You are here

PLoS One DOI:10.1371/journal.pone.0213831

Glycogen synthase kinase 3-β inhibition induces lymphangiogenesis through β-catenin-dependent and mTOR-independent pathways.

Publication TypeJournal Article
Year of Publication2019
AuthorsStump, B, Shrestha, S, Lamattina, AM, Louis, PH, Cho, W, Perrella, MA, Ai, X, Rosas, IO, Wagner, FF, Priolo, C, Astin, J, El-Chemaly, S
JournalPLoS One
Volume14
Issue4
Pagese0213831
Date Published2019
ISSN1932-6203
Keywordsbeta Catenin, Cell Culture Techniques, Cell Line, Endothelial Cells, Glycogen Synthase Kinase 3 beta, Humans, Indoles, Lung, Lymphangiogenesis, Lymphatic Vessels, Maleimides, Microvessels, Phosphorylation, Protein Stability, RNA, Small Interfering, Signal Transduction, TOR Serine-Threonine Kinases
Abstract

Lymphatic vessels play an important role in health and in disease. In this study, we evaluated the effects of GSK3-β inhibition on lung lymphatic endothelial cells in vitro. Pharmacological inhibition and silencing of GSK3-β resulted in increased lymphangiogenesis of lung lymphatic endothelial cells. To investigate mechanisms of GSK3-β-mediated lymphangiogenesis, we interrogated the mammalian/mechanistic target of rapamycin pathway and found that inhibition of GSK3-β resulted in PTEN activation and subsequent decreased activation of AKT, leading to decreased p-P70S6kinase levels, indicating inhibition of the mTOR pathway. In addition, consistent with a negative role of GSK3-β in β-catenin stability through protein phosphorylation, we found that GSK3-β inhibition resulted in an increase in β-catenin levels. Simultaneous silencing of β-catenin and inhibition of GSK3-β demonstrated that β-catenin is required for GSK3-β-induced lymphangiogenesis.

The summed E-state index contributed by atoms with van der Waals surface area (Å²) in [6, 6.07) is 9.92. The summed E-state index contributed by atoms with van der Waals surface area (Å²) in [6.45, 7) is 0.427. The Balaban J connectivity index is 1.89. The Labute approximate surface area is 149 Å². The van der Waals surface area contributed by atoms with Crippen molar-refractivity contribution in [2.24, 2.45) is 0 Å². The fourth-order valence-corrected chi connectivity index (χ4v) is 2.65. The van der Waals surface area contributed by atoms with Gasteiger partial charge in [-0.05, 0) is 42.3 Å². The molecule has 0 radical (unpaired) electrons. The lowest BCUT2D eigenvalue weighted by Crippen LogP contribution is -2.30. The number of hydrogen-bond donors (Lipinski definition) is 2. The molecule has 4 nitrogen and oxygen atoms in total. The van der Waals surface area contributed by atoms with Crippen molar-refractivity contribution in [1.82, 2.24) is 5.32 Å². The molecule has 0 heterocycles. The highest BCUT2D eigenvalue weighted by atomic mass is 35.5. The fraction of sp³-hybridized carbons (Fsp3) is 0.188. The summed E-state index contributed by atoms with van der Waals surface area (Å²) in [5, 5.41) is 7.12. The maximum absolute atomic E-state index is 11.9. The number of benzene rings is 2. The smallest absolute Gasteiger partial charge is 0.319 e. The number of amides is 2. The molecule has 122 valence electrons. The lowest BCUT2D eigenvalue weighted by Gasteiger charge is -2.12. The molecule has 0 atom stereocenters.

DOI10.1371/journal.pone.0213831
Pubmed

http://www.ncbi.nlm.nih.gov/pubmed/30964887?dopt=Abstract

Alternate JournalPLoS ONE
PubMed ID30964887
PubMed Central IDPMC6456176
Grant ListR01 HL130275 / HL / NHLBI NIH HHS / United States
R01 HL132991 / HL / NHLBI NIH HHS / United States
F32 HL140859 / HL / NHLBI NIH HHS / United States
T32 HL007633 / HL / NHLBI NIH HHS / United States